Four were needed from 11 balls when Kulasekara bowled a length ball to the Indian captain. Dhoni saw it early and flailed his arms. He met the ball on the up and swung with all his might. As the ball flew skywards and over the long-on boundary; the captain stayed rooted in his follow-through, watching its descent, before it was lost among the spectators. Within moments, he was hugged by Yuvraj. India had conquered the world.
The players in the middle were soon joined by their teammates. Yuvraj and Harbhajan broke down and so did many others, on the field, in the stands, in the media box and in front of TV screens, in homes and restaurants and theatres, across the country. Outside the Wankhede, fans halted their cars in the middle of Marine Drive, Mumbai's best-known thoroughfare. They alighted and clambered on the bonnets and roofs of their own vehicles, as well as those belonging to others, to dance away to glory; there were traffic jams there and elsewhere in the country, but no one cared.
On the turf of the Wankhede, the Indian players surrounded their preceptor. A couple of them hoisted him on their shoulders and did a lap of the ground, surrounded by their teammates. Sachin Tendulkar has carried the burden of the nation for 21 years. It was time we carried him. - Virat Kohli (after the ICC Cricket World Cup 2011 Final)
As he acknowledged the deafening cheers of his home crowd, from atop the shoulders of his colleagues, Sachin may well have reflected on how and when it had all begun. It was only a few kilometres away, at the Shivaji Park, where his brother had introduced him to Achrekar in the summer of 1984; hardly a kilometre away from the Wankhede was the Azad Maidan, where he had been involved in that memorable partnership of 664; it was at the Brabourne Stadium, a five-minute walk from the Wankhede, where he had scored a triple hundred in an inter-school final and then excelled for the CCI in the Kanga League against men twice his age; it was at the Wankhede where a certain S.M. Gavaskar had first noticed him and earmarked him as a special talent. His aggregate of 482 from nine World Cup games was the second-highest in the tournament. Only Tillakaratne Dilshan was ahead of him with an aggregate of 500.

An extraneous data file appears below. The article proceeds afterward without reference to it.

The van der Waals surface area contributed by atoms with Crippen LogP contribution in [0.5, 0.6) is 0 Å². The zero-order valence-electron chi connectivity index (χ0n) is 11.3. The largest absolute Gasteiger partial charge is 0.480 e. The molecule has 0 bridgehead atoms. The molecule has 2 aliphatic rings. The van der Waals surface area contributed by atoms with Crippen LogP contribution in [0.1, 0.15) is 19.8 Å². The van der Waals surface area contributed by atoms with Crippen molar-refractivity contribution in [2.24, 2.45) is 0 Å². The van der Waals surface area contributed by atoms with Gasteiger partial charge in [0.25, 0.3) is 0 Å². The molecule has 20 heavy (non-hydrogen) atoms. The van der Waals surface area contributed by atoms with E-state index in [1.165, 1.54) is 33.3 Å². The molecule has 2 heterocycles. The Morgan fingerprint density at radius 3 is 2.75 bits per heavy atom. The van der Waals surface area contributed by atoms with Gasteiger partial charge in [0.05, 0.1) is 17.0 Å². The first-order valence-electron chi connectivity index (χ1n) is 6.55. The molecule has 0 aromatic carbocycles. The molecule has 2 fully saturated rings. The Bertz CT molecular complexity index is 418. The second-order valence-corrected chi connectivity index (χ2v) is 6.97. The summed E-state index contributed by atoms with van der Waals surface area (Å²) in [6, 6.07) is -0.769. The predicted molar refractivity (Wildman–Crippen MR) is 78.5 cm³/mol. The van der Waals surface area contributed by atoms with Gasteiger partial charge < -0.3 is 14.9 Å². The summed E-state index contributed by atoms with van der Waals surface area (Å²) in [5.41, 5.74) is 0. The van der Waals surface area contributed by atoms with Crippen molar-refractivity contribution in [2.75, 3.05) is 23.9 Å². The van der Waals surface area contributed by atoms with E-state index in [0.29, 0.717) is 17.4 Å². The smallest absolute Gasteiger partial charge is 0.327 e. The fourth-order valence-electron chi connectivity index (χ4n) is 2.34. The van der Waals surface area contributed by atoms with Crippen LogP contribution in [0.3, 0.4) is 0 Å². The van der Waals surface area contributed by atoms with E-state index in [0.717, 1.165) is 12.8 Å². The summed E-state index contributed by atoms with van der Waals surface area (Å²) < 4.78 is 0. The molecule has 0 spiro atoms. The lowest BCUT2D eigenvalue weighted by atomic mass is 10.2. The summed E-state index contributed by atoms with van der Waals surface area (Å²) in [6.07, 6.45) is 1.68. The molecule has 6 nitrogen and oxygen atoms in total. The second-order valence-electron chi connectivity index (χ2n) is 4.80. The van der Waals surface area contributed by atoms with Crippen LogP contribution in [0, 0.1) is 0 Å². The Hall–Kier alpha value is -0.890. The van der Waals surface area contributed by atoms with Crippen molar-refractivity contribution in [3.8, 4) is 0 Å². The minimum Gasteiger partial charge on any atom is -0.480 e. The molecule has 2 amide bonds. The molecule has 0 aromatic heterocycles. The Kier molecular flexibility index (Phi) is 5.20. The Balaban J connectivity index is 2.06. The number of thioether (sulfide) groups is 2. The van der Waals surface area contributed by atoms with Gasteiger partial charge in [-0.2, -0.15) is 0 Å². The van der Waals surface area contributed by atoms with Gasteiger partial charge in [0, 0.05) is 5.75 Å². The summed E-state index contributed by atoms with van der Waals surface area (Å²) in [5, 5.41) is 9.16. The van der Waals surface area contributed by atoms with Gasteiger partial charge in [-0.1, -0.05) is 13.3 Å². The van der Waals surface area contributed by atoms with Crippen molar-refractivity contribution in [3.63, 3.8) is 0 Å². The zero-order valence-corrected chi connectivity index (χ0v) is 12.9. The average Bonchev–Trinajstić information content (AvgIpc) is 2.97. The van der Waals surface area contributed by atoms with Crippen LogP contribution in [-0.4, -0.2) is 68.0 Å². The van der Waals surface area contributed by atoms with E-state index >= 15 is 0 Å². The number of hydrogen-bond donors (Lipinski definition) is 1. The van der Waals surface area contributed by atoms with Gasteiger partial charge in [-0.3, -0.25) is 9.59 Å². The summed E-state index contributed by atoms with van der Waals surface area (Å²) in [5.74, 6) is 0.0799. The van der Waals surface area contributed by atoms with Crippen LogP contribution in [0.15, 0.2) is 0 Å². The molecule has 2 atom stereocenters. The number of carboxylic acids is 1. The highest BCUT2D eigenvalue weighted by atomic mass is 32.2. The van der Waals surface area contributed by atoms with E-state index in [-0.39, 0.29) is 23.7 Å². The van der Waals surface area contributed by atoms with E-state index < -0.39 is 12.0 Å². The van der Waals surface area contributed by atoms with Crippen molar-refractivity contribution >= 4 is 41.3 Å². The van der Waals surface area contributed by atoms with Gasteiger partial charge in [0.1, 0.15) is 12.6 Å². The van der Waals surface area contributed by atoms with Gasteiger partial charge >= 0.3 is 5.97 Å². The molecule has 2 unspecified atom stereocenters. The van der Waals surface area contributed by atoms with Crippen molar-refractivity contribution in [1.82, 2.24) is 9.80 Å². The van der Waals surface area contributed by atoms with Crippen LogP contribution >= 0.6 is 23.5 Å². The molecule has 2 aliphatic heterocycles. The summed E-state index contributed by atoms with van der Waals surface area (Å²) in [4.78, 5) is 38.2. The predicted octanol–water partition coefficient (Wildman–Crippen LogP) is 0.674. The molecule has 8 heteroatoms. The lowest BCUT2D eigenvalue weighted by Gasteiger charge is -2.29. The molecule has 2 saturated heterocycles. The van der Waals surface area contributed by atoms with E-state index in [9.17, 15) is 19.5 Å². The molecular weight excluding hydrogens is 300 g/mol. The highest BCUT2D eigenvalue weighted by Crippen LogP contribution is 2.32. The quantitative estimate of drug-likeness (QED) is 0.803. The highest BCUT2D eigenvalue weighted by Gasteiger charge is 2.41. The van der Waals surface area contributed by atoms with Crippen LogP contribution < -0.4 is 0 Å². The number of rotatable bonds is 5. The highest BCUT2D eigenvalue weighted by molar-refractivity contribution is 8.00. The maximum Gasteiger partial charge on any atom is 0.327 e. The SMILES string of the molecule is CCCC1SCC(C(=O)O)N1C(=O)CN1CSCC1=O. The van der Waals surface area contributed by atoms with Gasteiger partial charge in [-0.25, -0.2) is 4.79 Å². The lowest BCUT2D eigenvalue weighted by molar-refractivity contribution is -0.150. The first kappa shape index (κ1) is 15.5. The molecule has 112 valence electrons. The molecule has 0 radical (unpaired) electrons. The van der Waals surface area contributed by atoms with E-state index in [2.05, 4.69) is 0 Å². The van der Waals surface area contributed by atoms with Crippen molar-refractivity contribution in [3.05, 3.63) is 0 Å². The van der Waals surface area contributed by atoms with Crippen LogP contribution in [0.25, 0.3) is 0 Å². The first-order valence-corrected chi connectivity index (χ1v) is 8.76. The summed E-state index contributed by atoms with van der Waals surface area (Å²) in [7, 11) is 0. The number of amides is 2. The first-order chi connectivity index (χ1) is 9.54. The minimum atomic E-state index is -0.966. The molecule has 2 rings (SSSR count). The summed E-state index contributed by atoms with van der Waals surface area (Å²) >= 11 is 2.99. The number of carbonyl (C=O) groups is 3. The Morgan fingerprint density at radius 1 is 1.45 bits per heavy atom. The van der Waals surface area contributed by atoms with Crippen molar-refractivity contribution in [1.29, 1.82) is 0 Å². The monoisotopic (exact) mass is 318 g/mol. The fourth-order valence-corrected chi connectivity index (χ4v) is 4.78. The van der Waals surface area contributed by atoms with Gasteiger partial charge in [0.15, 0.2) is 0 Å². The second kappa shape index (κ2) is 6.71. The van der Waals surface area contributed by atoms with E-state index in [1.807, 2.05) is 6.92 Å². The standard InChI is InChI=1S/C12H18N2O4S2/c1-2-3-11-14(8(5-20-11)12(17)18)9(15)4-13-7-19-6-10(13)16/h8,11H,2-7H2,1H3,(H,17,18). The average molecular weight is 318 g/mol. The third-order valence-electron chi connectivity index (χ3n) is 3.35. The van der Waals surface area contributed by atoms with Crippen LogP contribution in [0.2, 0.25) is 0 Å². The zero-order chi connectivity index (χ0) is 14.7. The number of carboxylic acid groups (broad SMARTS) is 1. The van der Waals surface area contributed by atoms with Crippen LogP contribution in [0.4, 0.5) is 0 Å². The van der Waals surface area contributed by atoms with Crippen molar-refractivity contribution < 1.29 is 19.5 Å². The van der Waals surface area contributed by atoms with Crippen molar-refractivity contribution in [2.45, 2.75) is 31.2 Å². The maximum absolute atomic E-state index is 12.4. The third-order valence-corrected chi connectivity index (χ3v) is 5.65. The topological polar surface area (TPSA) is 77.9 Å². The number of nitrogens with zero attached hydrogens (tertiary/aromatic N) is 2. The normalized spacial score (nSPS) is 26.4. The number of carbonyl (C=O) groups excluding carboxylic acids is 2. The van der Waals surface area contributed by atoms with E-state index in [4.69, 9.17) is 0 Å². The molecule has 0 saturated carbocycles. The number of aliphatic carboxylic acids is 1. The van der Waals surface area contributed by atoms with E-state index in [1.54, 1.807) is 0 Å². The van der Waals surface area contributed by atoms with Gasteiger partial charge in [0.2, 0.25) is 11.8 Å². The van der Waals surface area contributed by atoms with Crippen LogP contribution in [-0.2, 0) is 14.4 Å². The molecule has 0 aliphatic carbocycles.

We had an excellent outfit in 2011. We strategized, practised hard and most importantly, translated all that into performance on the field. Our performances kept getting better as the tournament progressed and peaked at precisely the right time. What we felt when the captain hit the winning six in the final was indescribable. I was touched when members of the team 'dedicated' the win to me. These are moments I will never ever forget. - Sachin Tendulkar, World Champions, BCCI, 2011.
For Sachin, as for the others, the World Cup win was the pinnacle of his career. It was a triumph he had set up, not only with his superlative batting in the league stage, but also with everything that he had accomplished since the 1990s. The likes of Ganguly, Dravid, Kumble, Laxman and Srinath had also motivated the 1990s' generation, but Sachin's impact was by far the greatest. He would have liked to have made a more substantial contribution to the victory in the summit clash, but then, what had happened was in a way, quite appropriate. His younger colleagues had completed what he had initiated several years previously.
After the World Cup win, Sachin had an opportunity to draw the curtains on an extraordinary cricketing career on as memorable a note as one could possibly imagine. He had scaled most of the peaks that every cricketer beheld and dreamt of conquering at the start of his career. His team had first scaled the summit in Tests by topping the ICC rankings and had now pocketed the biggest prize in limited-overs cricket. Coincidentally, both those peaks had been conquered in Mumbai, his birthplace and home, where he had seen his first cricketing dreams and begun his quest to realize them. It was a classic case of fact being grander than fiction. Even the most creative screenwriter could not have possibly done better than that.
Despite battling a succession of injuries and niggles, the frequency of which had increased of late, he had been in the form of his life in the previous four seasons. But then, sport was inherently fickle in nature. Combating a bad patch in one's late thirties was not quite the same as doing so in one's late twenties. Three weeks after the triumph, Sachin turned 38. This was the age at which Sunil Gavaskar had hung up his boots; Vivian Richards, Sachin's other hero, had quit at 39. Sachin had of course played a lot more international cricket than both his idols.
Batting-wise, both the legends had been in excellent nick when they chose to abdicate. Gavaskar had scored his maiden ODI hundred in just over 80 deliveries, in what was his penultimate game for India, and Richards had scored a 50 in each of his last five Tests against England in 1991. Their retirements did upset many people, but both believed that it was better to go when people would ask 'Why' rather than 'Why not'.
It seemed the right time for Sachin to go. Of course, the final decision would have to be his.
He chose to continue.
Excerpted with permission of Rupa Publications India from Hero: A Biography of Sachin Ramesh Tendulkar by Devendra Prabhudesai. Available in bookstores and online.